By David Cook
1974 McLaren Indy Car and same car in 1976 colors by Johnny Lightning
McLaren cars are very much in the sporting news lately, having won the Formula One drivers championship the last two years for Mika Hakkinen. The team's story begins of course with Bruce McLaren. A New Zealand junior champion, he was brought to England at a young age by Jack Brabham to partner him on the Cooper F1 team in 1959. Bruce took to top-level racing right away and still holds the record as the youngest-ever Grand Prix winner at 22 years old. After Brabham left to build his own cars, his young student continued on as number one driver for Cooper. But Bruce's ambitions were similar to Brabham's and he started McLaren Cars Ltd. in 1966.
The first-ever McLaren F1 car was mostly an under-powered flop, but at least they were in the game. The example shown here, by Penny is a fairly good representation of the M2B but the giant rubber wheels seem out of proportion. While Formula One proved a tough nut to crack, the team was off to a great start in North America, winning the first of five Can-Am championships, 1967 through 1971. (See TofTC Nov. '99)
Finally powered by Ford-Cosworth engines, the team won its first F1 races in 1968 and was in the hunt for the title. But Team McLaren's ambition and spirit were almost boundless and transcended the tragic death of its founder in a testing accident in 1970. Cars were constructed for an assault on the Indy 500, the first win coming in 1972. The Johnny Lightning car pictured here is a beautiful representation of an M16, the winner in 1974 and 1976 for the great Johnny Rutherford. Subsequent models raced at Indy through 1981.
1966 McLaren M2B by Polistil 1975 F1 M 23 by Polistil
1974 also saw the team's first F1 championship with Emerson Fittipaldi at the wheel of an M23 pictured here by Polistil. The M23 also carried James Hunt to the championship in 1976, after a titanic struggle with Niki Lauda and Ferrari. Hunt's car is also pictured here, again by Polistil. Check out the evolution of this model over two seasons. The M23 is one of the all-time great F1 cars, with eighteen wins and two championships from 1973 through 1976.
In the hyper-competitive world of F1, however, no one stays on top for long. The team's next model, the M26 pictured here by Tomica, scored only three wins in 1977. Left behind by Ferrari 12-cylinder power and Lotus ground-effects technology, the team went into decline.
To turn things around, McLaren's primary sponsor, Marlboro, forced a merger with the new-blood team Project Four. This new partnership was re-named McLaren International and cars were called MP4s. A long trek back to the front of the grid began. One of the first MP4s is pictured here, again by Polistil. The team's new designer, John Barnard, pioneered the use of carbon-fiber chassis.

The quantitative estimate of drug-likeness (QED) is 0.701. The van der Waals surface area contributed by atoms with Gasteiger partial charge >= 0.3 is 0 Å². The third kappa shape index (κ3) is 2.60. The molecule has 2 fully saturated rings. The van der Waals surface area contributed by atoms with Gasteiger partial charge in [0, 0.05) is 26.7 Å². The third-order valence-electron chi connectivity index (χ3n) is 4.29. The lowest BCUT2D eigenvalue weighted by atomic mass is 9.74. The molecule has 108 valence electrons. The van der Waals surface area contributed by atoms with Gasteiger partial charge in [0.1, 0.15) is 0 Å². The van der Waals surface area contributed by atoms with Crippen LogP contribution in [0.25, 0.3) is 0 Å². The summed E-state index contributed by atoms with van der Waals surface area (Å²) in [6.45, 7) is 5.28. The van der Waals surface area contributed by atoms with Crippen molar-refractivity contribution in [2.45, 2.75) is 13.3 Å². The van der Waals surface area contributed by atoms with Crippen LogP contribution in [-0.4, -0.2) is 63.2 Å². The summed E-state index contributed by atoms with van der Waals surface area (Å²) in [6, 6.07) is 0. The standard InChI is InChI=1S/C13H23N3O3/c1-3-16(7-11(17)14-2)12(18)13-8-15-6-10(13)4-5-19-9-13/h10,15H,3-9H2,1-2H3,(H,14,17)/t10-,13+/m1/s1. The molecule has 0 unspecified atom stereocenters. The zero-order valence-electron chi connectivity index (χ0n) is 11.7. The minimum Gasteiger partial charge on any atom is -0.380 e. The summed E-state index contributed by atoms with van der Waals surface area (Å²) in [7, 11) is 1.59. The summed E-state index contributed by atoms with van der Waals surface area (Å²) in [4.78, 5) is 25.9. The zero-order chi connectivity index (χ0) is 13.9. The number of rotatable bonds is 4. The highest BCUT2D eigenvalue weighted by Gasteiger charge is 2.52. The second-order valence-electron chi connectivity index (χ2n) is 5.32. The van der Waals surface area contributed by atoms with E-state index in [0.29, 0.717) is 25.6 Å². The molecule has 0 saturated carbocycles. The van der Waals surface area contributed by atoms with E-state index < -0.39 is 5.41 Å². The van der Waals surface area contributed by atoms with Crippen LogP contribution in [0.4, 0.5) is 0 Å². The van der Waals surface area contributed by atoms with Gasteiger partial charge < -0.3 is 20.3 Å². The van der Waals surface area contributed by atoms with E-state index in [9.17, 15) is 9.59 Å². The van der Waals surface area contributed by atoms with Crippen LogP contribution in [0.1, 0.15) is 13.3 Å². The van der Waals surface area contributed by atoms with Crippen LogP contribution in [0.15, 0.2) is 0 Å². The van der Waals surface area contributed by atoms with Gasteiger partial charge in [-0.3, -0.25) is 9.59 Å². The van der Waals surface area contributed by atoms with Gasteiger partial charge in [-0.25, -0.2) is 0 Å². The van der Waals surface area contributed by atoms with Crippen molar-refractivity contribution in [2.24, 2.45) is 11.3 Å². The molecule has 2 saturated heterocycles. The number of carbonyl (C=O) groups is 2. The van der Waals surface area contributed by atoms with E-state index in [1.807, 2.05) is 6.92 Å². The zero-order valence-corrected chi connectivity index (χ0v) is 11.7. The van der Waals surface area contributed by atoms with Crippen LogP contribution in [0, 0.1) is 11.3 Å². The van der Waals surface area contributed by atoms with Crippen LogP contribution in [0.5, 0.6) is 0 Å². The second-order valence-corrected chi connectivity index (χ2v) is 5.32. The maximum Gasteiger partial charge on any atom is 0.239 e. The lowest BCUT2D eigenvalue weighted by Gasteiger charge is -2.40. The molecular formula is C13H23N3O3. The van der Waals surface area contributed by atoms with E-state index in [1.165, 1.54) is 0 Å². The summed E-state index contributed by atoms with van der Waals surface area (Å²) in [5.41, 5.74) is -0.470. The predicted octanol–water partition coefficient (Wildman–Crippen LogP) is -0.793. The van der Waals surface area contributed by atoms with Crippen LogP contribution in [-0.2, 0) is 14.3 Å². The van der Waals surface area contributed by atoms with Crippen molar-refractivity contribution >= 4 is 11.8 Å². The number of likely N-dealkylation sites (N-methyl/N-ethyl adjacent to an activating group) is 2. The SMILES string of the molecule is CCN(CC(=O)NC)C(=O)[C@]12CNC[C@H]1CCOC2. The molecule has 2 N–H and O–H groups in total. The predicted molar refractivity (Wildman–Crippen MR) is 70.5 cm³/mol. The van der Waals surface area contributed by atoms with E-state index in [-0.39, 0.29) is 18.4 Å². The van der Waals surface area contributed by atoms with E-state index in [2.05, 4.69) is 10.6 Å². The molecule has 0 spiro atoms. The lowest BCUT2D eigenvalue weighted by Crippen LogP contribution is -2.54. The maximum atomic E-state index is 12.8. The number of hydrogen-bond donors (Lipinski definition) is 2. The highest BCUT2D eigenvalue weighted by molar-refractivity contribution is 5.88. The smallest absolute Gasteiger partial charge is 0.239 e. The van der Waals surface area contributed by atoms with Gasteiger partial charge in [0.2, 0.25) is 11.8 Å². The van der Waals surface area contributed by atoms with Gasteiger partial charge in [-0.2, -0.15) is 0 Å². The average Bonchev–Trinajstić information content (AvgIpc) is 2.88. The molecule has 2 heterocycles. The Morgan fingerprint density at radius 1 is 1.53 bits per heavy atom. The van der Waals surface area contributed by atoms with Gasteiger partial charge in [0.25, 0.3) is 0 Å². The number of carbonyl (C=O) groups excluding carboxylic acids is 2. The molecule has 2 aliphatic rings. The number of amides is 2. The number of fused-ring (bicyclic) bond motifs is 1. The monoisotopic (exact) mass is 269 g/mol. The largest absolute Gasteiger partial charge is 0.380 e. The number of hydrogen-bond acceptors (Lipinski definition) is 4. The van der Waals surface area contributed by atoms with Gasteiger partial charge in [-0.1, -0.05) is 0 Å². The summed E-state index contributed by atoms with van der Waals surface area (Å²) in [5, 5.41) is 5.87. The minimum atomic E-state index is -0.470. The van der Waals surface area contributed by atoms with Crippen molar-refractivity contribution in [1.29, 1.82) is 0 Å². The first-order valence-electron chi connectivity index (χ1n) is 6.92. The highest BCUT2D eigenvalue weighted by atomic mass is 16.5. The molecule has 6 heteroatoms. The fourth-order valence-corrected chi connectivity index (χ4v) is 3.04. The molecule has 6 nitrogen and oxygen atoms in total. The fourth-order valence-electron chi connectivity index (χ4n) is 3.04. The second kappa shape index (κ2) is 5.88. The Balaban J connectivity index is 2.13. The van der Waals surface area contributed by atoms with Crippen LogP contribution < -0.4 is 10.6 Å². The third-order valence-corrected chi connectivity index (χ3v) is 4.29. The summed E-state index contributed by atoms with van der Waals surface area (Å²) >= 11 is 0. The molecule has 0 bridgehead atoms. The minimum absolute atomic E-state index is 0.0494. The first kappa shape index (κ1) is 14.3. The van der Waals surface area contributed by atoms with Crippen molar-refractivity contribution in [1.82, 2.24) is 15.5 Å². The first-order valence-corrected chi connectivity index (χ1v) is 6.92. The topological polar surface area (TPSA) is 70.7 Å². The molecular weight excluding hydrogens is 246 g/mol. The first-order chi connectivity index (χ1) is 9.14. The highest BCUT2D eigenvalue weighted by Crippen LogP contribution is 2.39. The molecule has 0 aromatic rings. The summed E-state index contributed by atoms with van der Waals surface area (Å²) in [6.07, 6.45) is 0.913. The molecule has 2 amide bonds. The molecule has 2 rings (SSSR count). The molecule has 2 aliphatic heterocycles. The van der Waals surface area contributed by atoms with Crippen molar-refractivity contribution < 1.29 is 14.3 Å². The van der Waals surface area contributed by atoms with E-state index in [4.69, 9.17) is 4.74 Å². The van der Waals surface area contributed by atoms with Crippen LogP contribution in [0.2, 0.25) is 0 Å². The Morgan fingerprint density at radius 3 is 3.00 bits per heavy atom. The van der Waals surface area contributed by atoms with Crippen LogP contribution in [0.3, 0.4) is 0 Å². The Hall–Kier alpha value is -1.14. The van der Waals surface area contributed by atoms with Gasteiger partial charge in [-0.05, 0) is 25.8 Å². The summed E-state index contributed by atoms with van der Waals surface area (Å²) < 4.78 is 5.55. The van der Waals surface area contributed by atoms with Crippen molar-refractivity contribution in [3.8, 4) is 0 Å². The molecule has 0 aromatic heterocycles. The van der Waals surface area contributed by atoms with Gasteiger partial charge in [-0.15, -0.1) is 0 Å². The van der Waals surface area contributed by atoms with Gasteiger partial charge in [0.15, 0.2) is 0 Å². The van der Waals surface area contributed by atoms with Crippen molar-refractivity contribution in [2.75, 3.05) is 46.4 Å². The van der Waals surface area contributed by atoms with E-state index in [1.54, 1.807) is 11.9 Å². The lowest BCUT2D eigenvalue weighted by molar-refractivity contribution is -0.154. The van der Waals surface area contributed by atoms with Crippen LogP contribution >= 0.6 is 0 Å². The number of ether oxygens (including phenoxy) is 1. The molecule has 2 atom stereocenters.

With a design team in place, new driving talent was added: an "un-retired" Niki Lauda in 1982 and Alain Prost in 1984. A new turbo-charged engine especially designed by Porsche with TAG money brought McLaren back to the top: a world championship for Lauda in 1984, then two in a row for Prost in 1985 and 1986. The Majorette model pictured here is a good example of the cars from these years.
1976 F1 M 23B by Polistil 1978 M 26 by Tomica 1982 MP4 by Polistil
When the Porsche engines reached the end of their competitive life, McLaren switched to Honda power and added the super-talented Ayrton Senna to partner Prost. It was the greatest possible combination: the two best drivers and the most powerful engines meant that McLaren steamrollered its opposition four years in a row, 1988 (when McLarens won every race but one) through 1991. This is the time when Senna's god-like reputation was made. But the team wasn't big enough to contain these two giant egos. Prost left for Ferrari after winning the championship in 1989. The Tomica model shown here is representative of the cars from this era.
Honda chose to withdraw from racing after 1992 and McLaren fell back on Ford power. Michael Andretti was brought in to partner Senna. The great Brazilian refused to sign a contract for the season, opting for a race-to-race deal demanding a cool $1 million per event! The MP4/8 pictured here by Minichamps won a few races but could not match its Renault-powered competitor, Williams.
1984 F1 McLaren by Majorette 1993 McLaren MP4/8 by Minichamps 1997 McLaren by Siku
The team drifted the next few years in search of competitive power, trying first Peugeot, then Illmor-Mercedes engines. This combination clicked, and McLaren came on strong again, winning driver's championships for Mika Hakkinen in 1998 and 1999. The beautiful Siku model shown here is actually a very good representation of today's McLarens but with a generic paint job to avoid any licensing problems.
Under present managing director Ron Dennis, McLaren looks set to remain
at or near the top for some time. While the team's main focus is Formula
One, they did take to time to build the BMW-powered F1 sports car. The model
pictured here by Minichamps is the street version, retailing for around
$500,000! A racing version won LeMans in 1995.
McLaren F1 (production model) by Minichamps